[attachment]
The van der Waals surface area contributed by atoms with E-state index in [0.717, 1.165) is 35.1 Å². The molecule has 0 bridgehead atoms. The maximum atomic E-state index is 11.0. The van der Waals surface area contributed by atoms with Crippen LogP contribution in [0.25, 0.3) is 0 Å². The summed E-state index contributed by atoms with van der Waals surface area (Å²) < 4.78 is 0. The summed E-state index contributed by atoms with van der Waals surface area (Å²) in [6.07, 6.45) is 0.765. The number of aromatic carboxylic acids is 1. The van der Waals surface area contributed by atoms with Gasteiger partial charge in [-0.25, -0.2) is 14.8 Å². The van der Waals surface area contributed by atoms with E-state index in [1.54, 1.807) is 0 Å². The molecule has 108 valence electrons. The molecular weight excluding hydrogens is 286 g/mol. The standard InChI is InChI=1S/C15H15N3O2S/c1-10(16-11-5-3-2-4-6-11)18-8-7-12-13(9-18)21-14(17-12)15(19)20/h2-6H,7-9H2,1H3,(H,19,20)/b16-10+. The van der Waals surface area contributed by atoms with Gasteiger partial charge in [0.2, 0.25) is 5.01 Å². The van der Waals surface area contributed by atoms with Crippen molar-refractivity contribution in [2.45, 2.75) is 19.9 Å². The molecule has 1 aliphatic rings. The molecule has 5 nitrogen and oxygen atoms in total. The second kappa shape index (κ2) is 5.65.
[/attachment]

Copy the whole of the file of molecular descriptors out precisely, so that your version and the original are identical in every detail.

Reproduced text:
The van der Waals surface area contributed by atoms with E-state index in [0.717, 1.165) is 35.1 Å². The molecule has 0 bridgehead atoms. The maximum atomic E-state index is 11.0. The van der Waals surface area contributed by atoms with Crippen LogP contribution in [0.25, 0.3) is 0 Å². The summed E-state index contributed by atoms with van der Waals surface area (Å²) < 4.78 is 0. The summed E-state index contributed by atoms with van der Waals surface area (Å²) in [6.07, 6.45) is 0.765. The number of aromatic carboxylic acids is 1. The van der Waals surface area contributed by atoms with Gasteiger partial charge in [-0.25, -0.2) is 14.8 Å². The van der Waals surface area contributed by atoms with E-state index in [1.54, 1.807) is 0 Å². The molecule has 108 valence electrons. The molecular weight excluding hydrogens is 286 g/mol. The standard InChI is InChI=1S/C15H15N3O2S/c1-10(16-11-5-3-2-4-6-11)18-8-7-12-13(9-18)21-14(17-12)15(19)20/h2-6H,7-9H2,1H3,(H,19,20)/b16-10+. The van der Waals surface area contributed by atoms with Gasteiger partial charge in [0.2, 0.25) is 5.01 Å². The van der Waals surface area contributed by atoms with Crippen molar-refractivity contribution in [2.45, 2.75) is 19.9 Å². The molecule has 1 aliphatic rings. The molecule has 5 nitrogen and oxygen atoms in total. The second kappa shape index (κ2) is 5.65.